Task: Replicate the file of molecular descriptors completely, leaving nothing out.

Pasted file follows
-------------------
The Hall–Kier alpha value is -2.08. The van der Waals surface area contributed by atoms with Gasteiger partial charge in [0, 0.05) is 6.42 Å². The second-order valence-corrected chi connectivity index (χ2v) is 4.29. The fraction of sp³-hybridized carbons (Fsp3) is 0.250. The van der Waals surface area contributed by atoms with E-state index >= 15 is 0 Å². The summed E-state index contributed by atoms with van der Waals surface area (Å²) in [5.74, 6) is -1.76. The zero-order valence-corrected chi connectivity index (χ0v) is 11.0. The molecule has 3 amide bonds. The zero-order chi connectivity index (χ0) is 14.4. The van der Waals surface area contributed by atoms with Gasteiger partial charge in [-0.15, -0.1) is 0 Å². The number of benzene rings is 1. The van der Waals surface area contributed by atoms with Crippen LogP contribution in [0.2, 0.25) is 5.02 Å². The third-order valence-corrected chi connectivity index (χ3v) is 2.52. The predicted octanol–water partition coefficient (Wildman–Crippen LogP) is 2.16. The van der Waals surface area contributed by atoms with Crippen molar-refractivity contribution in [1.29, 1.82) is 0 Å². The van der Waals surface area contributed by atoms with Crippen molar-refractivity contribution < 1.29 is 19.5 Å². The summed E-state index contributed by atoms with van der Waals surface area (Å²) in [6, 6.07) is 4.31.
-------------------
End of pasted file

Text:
The Hall–Kier alpha value is -2.08. The van der Waals surface area contributed by atoms with Gasteiger partial charge in [0, 0.05) is 6.42 Å². The second-order valence-corrected chi connectivity index (χ2v) is 4.29. The fraction of sp³-hybridized carbons (Fsp3) is 0.250. The van der Waals surface area contributed by atoms with E-state index >= 15 is 0 Å². The summed E-state index contributed by atoms with van der Waals surface area (Å²) in [5.74, 6) is -1.76. The zero-order valence-corrected chi connectivity index (χ0v) is 11.0. The molecule has 3 amide bonds. The zero-order chi connectivity index (χ0) is 14.4. The van der Waals surface area contributed by atoms with Gasteiger partial charge in [-0.15, -0.1) is 0 Å². The number of benzene rings is 1. The van der Waals surface area contributed by atoms with Crippen LogP contribution in [0.2, 0.25) is 5.02 Å². The third-order valence-corrected chi connectivity index (χ3v) is 2.52. The predicted octanol–water partition coefficient (Wildman–Crippen LogP) is 2.16. The van der Waals surface area contributed by atoms with Crippen molar-refractivity contribution in [1.29, 1.82) is 0 Å². The van der Waals surface area contributed by atoms with Crippen molar-refractivity contribution < 1.29 is 19.5 Å². The summed E-state index contributed by atoms with van der Waals surface area (Å²) in [6, 6.07) is 4.31.